Component Safe Harbor
Notice 2023-38 provides a non-exhaustive safe harbor list of common project components for classification as either a “steel/iron” component or a “manufactured product.” The safe harbor project component list is categorized for (i) utility-scale photovoltaic systems, (ii) land-based wind facilities, (ii) offshore wind facilities and (iv) battery energy storage. Taxpayers may rely on these classifications and have certainty in claiming the domestic content bonus with respect to their renewable energy project.
Direct Pay for Tax-Exempt Entities
Under Section 6417 adopted through the IRA, tax-exempt entities, Indian tribes, state and local governments, the Tennessee Valley Authority and electric cooperatives can receive a refund of unapplied ITCs or PTCs, but starting in 2024, they will need to satisfy the domestic content requirements to get the full credit amount as a refund. If they fail to meet the domestic content requirements, credits are reduced by 10% for projects beginning construction in 2024, by 15% for projects beginning construction in 2025 and by 100% for projects beginning construction after 2025. There is an exception to the domestic content requirement to permit direct pay to these tax-exempt entities when using domestic materials or components is not available in the market or would increase the project costs by more than 25%. Notice 2023-38 does not address this requirement for Section 6417 direct pay, but this guidance and future regulations will be the governing standards unless the IRS issues special rules in the forthcoming direct-pay guidance that is expected in summer 2023.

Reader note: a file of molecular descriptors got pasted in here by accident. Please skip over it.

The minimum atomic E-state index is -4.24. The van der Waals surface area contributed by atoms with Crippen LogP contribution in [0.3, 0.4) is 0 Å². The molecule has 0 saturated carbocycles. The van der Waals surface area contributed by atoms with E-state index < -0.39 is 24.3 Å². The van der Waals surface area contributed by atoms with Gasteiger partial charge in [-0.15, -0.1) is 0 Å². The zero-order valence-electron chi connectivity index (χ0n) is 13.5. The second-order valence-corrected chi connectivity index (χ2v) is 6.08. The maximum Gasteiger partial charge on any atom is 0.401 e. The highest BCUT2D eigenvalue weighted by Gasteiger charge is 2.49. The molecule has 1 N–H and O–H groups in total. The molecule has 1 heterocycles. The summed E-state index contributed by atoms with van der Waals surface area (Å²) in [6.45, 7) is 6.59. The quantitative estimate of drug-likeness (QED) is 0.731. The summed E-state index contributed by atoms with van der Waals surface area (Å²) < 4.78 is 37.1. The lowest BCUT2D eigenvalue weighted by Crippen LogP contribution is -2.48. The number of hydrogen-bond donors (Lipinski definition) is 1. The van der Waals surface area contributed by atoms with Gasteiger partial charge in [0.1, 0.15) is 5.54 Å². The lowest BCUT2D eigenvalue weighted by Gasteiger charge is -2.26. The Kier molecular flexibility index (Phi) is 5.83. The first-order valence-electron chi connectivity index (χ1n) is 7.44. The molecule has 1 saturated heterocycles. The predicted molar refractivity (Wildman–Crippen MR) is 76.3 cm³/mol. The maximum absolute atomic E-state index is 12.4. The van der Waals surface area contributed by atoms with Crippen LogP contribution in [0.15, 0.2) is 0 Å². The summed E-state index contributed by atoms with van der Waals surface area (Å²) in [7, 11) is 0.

Certification and Record-Keeping Requirements
The IRS has not prescribed a specific certification form for the domestic content bonus credit; however, Notice 2023-38 gives a comprehensive list of information that must be included with the certification. This list includes the specific type of project and the tax credit it is claiming, the geographic location, the total amount of bonus credit claimed, and a requirement that it be signed by an authorized person under penalties of perjury. The certification must be filed with a taxpayer’s annual return and included along with Form 3468 for ITCs and Form 8835 for PTCs (and in the latter case, the certification must be filed annually for each year of the PTC claim period). Taxpayers must maintain records to substantiate the credit claim, but this record-keeping requirement is consistent with general record-keeping for tax filings and is not a heightened standard.
The IRS and Treasury intend to expand on Notice 2023-38 and issue proposed regulations applicable to tax years that end after May 12, 2023, although that date could certainly be adjusted. In the meantime, taxpayers may rely on Notice 2023-38 as binding on the domestic content bonus credit rules for any qualified facility, energy project or energy storage technology that begins construction prior to 90 days after the publication of those proposed regulations in the Federal Register.